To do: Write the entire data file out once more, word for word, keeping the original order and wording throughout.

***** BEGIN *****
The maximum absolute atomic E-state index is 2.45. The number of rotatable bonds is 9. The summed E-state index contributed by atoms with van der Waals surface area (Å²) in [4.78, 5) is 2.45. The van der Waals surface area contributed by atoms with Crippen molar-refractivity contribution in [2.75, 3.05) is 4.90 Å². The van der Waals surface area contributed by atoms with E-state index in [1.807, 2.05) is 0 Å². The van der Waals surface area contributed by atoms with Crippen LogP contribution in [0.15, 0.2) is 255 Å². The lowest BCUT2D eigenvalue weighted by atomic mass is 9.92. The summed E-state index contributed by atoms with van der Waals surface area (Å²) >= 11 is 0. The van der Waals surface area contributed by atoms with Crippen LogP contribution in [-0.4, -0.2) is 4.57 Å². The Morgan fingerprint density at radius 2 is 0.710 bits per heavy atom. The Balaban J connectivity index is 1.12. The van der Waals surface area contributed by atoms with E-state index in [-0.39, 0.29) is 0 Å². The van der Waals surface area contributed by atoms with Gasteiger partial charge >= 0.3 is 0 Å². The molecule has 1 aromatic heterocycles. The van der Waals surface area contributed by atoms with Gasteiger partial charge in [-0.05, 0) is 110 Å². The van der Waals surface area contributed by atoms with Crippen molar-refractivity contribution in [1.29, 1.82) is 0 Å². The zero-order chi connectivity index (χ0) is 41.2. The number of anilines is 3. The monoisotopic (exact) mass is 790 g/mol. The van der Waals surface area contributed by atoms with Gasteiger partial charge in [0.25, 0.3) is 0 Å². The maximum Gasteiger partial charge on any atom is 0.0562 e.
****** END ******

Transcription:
The maximum absolute atomic E-state index is 2.45. The number of rotatable bonds is 9. The summed E-state index contributed by atoms with van der Waals surface area (Å²) in [4.78, 5) is 2.45. The van der Waals surface area contributed by atoms with Crippen molar-refractivity contribution in [2.75, 3.05) is 4.90 Å². The van der Waals surface area contributed by atoms with E-state index in [1.807, 2.05) is 0 Å². The van der Waals surface area contributed by atoms with Crippen LogP contribution in [0.15, 0.2) is 255 Å². The lowest BCUT2D eigenvalue weighted by atomic mass is 9.92. The summed E-state index contributed by atoms with van der Waals surface area (Å²) >= 11 is 0. The van der Waals surface area contributed by atoms with Crippen LogP contribution in [-0.4, -0.2) is 4.57 Å². The Morgan fingerprint density at radius 2 is 0.710 bits per heavy atom. The Balaban J connectivity index is 1.12. The van der Waals surface area contributed by atoms with E-state index in [-0.39, 0.29) is 0 Å². The van der Waals surface area contributed by atoms with Gasteiger partial charge >= 0.3 is 0 Å². The molecule has 1 aromatic heterocycles. The van der Waals surface area contributed by atoms with Gasteiger partial charge in [-0.05, 0) is 110 Å². The van der Waals surface area contributed by atoms with Crippen molar-refractivity contribution in [1.29, 1.82) is 0 Å². The zero-order chi connectivity index (χ0) is 41.2. The number of anilines is 3. The monoisotopic (exact) mass is 790 g/mol. The van der Waals surface area contributed by atoms with Gasteiger partial charge in [0.25, 0.3) is 0 Å². The maximum Gasteiger partial charge on any atom is 0.0562 e.